The Quirky World of Executive Blogs
My wife, Peggy, and I regularly shop at Whole Foods. I was interested to note last February that the company was about to acquire a rival, Wild Oats, for $565 million. The story entered my archive and languished.
During this past couple of weeks a story has broken that a long-time blogger—writing under the handle of “Rahodeb”—had been saying very positive things about Whole Foods and roundly dumping on Wild Oats—its management and the value of its stock.
It turned out that “Rahodeb” was an anagram for Deborah, the wife of Whole Foods CEO John Mackey, and that the mystery blogger was Mackey himself.
The FTC got wind of this and filed a complaint alleging that Mackey’s blog may have depressed the stock of Wild Oats, possibly giving him an unfair price advantage on the sale. Mackey is in deep doo-doo.
One of The Wall Street Journal’s many stories that featured Mackey described how CEOs of publicly- and privately-held corporations have become bloggers. Listed were 12 such blogs.
I decided to see what this blue ribbon group of a dozen worthies had to say.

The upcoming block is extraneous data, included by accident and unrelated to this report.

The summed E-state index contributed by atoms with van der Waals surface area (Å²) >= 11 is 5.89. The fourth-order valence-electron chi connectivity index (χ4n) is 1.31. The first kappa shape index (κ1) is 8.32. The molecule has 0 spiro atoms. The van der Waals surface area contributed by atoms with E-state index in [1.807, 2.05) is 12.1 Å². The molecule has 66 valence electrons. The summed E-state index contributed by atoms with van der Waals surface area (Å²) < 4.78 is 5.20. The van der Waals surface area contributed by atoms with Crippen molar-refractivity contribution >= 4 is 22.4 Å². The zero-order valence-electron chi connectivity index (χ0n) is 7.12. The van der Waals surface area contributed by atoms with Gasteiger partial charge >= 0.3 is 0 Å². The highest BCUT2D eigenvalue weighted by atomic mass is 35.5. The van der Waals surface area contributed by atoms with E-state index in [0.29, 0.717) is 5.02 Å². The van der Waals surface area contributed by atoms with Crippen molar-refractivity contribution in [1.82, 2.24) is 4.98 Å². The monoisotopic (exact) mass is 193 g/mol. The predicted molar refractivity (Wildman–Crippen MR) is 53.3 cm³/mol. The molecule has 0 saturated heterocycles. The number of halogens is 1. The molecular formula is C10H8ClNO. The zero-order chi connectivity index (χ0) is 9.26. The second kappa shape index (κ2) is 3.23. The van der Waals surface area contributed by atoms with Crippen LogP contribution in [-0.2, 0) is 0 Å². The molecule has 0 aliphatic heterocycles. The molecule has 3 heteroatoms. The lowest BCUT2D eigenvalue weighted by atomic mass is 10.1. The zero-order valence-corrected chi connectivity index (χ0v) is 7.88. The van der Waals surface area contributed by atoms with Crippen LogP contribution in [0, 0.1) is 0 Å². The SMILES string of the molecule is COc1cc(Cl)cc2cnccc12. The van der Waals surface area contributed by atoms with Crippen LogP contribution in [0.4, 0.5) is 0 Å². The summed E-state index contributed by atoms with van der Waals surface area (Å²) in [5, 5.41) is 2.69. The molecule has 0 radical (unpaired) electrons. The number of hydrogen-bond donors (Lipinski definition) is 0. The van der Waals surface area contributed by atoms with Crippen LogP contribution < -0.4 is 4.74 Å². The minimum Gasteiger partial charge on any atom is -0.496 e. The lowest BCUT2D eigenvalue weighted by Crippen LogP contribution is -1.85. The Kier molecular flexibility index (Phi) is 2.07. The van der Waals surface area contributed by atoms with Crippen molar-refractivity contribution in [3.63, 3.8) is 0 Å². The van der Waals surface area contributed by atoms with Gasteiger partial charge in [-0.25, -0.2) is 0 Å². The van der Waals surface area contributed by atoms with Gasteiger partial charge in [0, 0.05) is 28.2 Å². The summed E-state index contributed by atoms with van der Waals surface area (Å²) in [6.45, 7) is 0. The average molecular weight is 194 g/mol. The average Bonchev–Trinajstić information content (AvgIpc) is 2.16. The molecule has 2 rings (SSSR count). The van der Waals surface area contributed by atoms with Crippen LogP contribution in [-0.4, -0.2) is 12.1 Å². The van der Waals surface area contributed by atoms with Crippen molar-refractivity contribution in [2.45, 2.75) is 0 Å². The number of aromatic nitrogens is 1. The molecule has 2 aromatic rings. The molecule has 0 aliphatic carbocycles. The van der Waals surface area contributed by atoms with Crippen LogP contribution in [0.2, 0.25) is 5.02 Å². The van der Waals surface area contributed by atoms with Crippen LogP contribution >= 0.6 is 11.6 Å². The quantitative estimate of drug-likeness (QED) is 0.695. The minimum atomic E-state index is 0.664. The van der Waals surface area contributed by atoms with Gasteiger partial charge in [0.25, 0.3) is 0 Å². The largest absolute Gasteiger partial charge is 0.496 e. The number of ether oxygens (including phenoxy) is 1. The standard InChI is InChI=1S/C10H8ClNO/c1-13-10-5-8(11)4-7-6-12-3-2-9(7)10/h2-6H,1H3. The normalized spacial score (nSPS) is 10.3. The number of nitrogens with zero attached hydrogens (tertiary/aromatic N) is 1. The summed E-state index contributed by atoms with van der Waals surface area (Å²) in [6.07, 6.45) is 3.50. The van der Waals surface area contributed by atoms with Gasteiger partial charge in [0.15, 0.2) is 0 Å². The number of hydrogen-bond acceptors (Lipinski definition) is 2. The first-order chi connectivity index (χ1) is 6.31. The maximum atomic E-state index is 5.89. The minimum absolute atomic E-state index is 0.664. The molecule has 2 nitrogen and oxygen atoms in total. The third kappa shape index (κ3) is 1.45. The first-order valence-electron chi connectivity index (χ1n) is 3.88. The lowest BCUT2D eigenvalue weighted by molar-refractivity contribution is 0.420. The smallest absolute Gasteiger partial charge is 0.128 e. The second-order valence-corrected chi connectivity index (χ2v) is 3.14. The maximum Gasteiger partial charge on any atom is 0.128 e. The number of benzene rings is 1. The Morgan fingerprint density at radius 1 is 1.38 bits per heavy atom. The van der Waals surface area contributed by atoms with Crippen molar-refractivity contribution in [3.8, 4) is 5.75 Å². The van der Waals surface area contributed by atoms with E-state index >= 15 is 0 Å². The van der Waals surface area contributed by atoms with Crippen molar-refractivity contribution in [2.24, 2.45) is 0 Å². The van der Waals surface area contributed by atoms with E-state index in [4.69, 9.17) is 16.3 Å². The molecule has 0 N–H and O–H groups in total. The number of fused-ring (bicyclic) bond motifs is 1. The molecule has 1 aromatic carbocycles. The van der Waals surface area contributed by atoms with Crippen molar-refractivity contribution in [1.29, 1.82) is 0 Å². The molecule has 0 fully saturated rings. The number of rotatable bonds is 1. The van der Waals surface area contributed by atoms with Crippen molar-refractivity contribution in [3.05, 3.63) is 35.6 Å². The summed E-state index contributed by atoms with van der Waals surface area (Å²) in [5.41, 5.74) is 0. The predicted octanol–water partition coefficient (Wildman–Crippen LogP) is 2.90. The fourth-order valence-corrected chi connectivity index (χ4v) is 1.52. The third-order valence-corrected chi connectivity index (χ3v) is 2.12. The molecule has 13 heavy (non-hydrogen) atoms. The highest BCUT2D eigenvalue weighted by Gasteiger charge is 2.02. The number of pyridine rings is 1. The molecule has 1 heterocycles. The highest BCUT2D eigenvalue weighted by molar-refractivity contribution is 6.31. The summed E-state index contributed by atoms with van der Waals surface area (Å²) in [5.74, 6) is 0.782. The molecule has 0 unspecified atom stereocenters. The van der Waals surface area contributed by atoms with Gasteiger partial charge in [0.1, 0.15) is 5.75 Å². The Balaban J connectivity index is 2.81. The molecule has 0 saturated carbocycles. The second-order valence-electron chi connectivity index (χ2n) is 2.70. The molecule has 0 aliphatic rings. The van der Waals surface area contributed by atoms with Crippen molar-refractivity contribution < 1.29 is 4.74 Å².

It turns out they comprise (in my opinion) the same mix as we ordinary folks—some serious, some boring, some ego-driven and one certified whack job.*
* whack job: A complete loon-ball. A crazy person. Nut-Job.
The Business of Blogging
Six days ago, The Wall Street Journal announced the 10th anniversary of Weblogs, a term coined by John Barger in January 1997. The following April, programmer Peter Merholz shortened “Weblogs” to “blogs.”
Go to blog central—Technorati.com—and you will discover that it is “Currently tracking 92.6 million blogs and over 250 million pieces of tagged social media,” which I find staggering.
In my files are myriad stories about blogs: Are bloggers legitimate journalists? Plagiarism is rampant in the blogosphere. People get hired and fired because of their blogs. Blogs and free speech, blog ethics, blogs as promotional vehicles, and much more.
- Alicia Dorset
- Bill Marriott
- Bob Lutz Answers More FastLane Questions
- Calais-Dover Cable
- Dear David Neeleman
- Dick Edelman
- John Barger
- John Mackey
- Jonathan Schwartz
- K.V. Kamath
- Michael S. Hyatt
- Mike Mike Critelli
- Nick Jacobs
- Paul Julius Reuter
- Paul Levy
- Peter Merholz
- Richard Edelman
- Tom Glocer